Ford India has announced that it will sell its spares in the open market in a bid to make servicing of its cars more convenient for customers. The over-the-counter sale of spare parts will make it easier for independent chains and neighbourhood garages to service cars. Car owners often find these outlets to be a better, cheaper and more convenient option than authorised service stations. Currently, only companies like Maruti, M&M, Tata and Hyundai endorse this practice of making spare parts widely available.
Ford, until now, like most other multi-national car companies, did not retail spare parts to non-authorised outlets. This meant, owners had no choice but to go to Ford workshops, which are usually more expensive and not always well located. "We found out from our research that customers need us to be far more accessible than what we are today, and that was the primary driver for us to open up parts distribution" said Ford India president, Nigel Harris.
This move by Ford could also get the Competition Commission of India (CCI) off its back. The watchdog for fair play has alleged that some auto companies are guilty of anti-competitive practices by restricting the sale of spare parts in the open market, and selling them only through authorised dealerships at higher prices. Alhough the investigations have been completed, the CCI is yet to pass an order against any of the automobile companies.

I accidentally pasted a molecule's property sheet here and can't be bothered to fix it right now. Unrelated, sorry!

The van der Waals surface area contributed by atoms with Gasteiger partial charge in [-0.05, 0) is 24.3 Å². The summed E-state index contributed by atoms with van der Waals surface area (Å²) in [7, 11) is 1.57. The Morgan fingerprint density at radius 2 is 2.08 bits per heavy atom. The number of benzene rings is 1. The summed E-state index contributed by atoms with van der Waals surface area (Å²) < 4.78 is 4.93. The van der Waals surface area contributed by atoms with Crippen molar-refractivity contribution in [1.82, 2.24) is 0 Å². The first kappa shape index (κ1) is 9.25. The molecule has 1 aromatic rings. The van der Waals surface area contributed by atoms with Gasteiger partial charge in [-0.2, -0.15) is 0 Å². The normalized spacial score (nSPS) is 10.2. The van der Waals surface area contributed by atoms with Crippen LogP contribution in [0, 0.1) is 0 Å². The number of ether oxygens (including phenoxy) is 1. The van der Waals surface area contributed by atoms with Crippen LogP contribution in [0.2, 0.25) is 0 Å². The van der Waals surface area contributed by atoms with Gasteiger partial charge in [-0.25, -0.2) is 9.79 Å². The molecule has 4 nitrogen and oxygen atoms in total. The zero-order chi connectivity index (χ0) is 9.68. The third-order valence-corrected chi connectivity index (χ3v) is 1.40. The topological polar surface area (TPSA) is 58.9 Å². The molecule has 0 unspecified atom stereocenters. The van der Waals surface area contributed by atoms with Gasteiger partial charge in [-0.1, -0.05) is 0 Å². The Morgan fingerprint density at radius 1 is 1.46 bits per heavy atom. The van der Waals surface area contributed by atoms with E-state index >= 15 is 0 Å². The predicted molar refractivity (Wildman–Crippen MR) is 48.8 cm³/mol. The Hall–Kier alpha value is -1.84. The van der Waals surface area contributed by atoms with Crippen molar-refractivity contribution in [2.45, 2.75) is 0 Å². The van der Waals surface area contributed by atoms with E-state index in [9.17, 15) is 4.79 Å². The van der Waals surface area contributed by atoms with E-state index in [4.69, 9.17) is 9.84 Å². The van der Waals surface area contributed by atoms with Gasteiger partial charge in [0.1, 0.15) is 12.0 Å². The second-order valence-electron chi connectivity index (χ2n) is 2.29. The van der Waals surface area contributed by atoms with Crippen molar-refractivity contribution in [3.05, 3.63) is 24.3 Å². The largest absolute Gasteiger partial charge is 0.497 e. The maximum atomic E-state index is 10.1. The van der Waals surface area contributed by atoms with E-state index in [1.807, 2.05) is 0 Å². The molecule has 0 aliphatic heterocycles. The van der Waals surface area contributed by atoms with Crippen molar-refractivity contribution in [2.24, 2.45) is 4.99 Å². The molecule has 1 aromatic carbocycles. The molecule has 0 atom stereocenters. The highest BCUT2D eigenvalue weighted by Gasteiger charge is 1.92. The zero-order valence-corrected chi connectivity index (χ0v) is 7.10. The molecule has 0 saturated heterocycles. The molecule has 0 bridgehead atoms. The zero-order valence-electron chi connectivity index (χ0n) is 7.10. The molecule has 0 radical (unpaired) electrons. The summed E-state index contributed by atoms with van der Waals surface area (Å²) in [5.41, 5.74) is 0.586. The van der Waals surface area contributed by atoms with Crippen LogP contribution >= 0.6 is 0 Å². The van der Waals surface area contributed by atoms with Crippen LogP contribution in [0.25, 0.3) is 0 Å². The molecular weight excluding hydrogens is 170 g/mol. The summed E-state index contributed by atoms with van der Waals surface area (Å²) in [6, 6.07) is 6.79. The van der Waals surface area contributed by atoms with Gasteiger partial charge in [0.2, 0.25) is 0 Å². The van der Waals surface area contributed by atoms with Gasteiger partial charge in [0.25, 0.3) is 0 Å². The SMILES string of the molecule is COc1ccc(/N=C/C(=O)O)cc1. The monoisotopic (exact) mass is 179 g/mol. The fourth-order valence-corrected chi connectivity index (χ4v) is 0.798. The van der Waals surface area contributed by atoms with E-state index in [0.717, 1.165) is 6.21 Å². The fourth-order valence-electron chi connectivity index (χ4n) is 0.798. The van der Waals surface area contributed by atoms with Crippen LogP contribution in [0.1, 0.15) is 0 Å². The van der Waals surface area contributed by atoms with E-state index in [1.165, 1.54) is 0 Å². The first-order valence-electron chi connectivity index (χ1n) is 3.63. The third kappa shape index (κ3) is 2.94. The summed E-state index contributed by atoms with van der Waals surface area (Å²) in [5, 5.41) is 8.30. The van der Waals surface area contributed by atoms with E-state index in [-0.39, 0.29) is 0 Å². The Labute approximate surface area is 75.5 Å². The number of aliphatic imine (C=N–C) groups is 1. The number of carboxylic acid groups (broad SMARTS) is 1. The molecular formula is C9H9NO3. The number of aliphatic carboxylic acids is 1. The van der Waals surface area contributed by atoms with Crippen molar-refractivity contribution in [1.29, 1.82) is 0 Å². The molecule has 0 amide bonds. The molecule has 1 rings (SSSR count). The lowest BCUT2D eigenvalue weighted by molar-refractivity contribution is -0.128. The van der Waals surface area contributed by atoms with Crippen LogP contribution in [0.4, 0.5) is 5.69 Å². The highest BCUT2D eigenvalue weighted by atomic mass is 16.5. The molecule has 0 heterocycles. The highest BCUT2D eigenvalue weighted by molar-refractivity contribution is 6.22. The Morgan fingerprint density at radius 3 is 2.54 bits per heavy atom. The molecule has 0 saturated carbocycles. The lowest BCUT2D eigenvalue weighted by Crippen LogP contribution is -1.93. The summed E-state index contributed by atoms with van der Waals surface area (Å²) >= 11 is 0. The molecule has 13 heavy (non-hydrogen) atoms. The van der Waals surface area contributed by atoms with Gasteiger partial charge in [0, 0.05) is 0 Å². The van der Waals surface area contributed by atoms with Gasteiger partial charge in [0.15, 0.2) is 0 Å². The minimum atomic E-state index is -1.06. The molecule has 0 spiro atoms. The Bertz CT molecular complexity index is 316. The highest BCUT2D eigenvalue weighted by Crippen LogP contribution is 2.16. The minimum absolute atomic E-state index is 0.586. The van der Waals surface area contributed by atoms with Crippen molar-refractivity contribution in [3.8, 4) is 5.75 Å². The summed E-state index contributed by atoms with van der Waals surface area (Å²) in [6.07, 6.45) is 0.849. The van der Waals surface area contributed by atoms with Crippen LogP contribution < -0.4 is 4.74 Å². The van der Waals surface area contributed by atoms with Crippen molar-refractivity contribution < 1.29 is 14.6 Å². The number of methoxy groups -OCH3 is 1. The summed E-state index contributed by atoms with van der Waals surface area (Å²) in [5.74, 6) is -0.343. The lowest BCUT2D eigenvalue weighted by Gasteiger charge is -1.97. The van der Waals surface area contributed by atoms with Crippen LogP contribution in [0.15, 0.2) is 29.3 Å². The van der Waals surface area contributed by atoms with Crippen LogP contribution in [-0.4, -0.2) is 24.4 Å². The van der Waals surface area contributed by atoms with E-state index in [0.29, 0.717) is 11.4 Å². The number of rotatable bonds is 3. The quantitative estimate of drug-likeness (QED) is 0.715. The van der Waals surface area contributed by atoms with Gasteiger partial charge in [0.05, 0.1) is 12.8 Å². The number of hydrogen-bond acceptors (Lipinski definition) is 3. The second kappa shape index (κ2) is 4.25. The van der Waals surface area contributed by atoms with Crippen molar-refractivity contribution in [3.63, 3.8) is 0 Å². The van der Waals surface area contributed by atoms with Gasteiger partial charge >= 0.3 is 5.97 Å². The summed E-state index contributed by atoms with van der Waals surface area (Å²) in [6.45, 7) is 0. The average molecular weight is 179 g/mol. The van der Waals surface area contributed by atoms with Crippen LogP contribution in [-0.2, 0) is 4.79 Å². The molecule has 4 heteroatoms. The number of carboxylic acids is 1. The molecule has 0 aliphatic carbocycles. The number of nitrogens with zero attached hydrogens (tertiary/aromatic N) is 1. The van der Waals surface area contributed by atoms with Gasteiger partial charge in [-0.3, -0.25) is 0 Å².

Was the pending order of the CCI one of the reasons that prompted Ford to open up spare parts distribution? "It’s one factor, but the primary reason was to give the customers parts where they want. When your customers tell you that if you make your parts more available, I’ll buy your vehicles; then the answers are pretty simple" says Harris.
Ford dealers stand the most to lose by this move as it could move business to non-authorised outlets. However, Harris says that there is business for everyone. "Our dealers are okay with what we have done because we are going to come with more products in the market which will keep their showrooms and service departments full, there is no doubt about that."
Ford has been working hard to lower the cost of ownership of its cars since the launch of the Figo in 2010. And now, by retailing its spare parts in the open market, the company hopes to lower maintenance costs further with an added shot of convenience.